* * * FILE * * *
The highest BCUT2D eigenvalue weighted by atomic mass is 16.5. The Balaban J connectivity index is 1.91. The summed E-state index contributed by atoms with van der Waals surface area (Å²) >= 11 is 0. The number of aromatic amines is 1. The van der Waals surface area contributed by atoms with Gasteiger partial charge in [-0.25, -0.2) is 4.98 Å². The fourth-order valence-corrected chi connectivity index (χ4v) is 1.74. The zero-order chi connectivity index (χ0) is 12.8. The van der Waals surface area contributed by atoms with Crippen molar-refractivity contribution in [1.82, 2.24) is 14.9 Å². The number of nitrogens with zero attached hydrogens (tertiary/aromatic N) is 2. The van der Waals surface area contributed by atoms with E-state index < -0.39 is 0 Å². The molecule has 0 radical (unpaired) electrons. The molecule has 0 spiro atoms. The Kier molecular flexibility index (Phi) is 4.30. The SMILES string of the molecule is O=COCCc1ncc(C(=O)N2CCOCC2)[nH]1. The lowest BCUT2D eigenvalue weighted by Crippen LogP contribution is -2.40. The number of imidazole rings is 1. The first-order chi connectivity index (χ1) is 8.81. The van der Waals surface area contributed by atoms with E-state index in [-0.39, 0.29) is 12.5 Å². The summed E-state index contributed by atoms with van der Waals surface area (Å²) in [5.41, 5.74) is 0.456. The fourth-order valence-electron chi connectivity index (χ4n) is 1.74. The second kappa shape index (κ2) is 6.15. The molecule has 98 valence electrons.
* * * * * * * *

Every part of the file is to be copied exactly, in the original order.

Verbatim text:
The highest BCUT2D eigenvalue weighted by atomic mass is 16.5. The Balaban J connectivity index is 1.91. The summed E-state index contributed by atoms with van der Waals surface area (Å²) >= 11 is 0. The number of aromatic amines is 1. The van der Waals surface area contributed by atoms with Gasteiger partial charge in [-0.25, -0.2) is 4.98 Å². The fourth-order valence-corrected chi connectivity index (χ4v) is 1.74. The zero-order chi connectivity index (χ0) is 12.8. The van der Waals surface area contributed by atoms with Crippen molar-refractivity contribution in [1.82, 2.24) is 14.9 Å². The number of nitrogens with zero attached hydrogens (tertiary/aromatic N) is 2. The van der Waals surface area contributed by atoms with E-state index < -0.39 is 0 Å². The molecule has 0 radical (unpaired) electrons. The molecule has 0 spiro atoms. The Kier molecular flexibility index (Phi) is 4.30. The SMILES string of the molecule is O=COCCc1ncc(C(=O)N2CCOCC2)[nH]1. The lowest BCUT2D eigenvalue weighted by Crippen LogP contribution is -2.40. The number of imidazole rings is 1. The first-order chi connectivity index (χ1) is 8.81. The van der Waals surface area contributed by atoms with E-state index in [-0.39, 0.29) is 12.5 Å². The summed E-state index contributed by atoms with van der Waals surface area (Å²) in [5.41, 5.74) is 0.456. The fourth-order valence-electron chi connectivity index (χ4n) is 1.74. The second kappa shape index (κ2) is 6.15. The molecule has 98 valence electrons.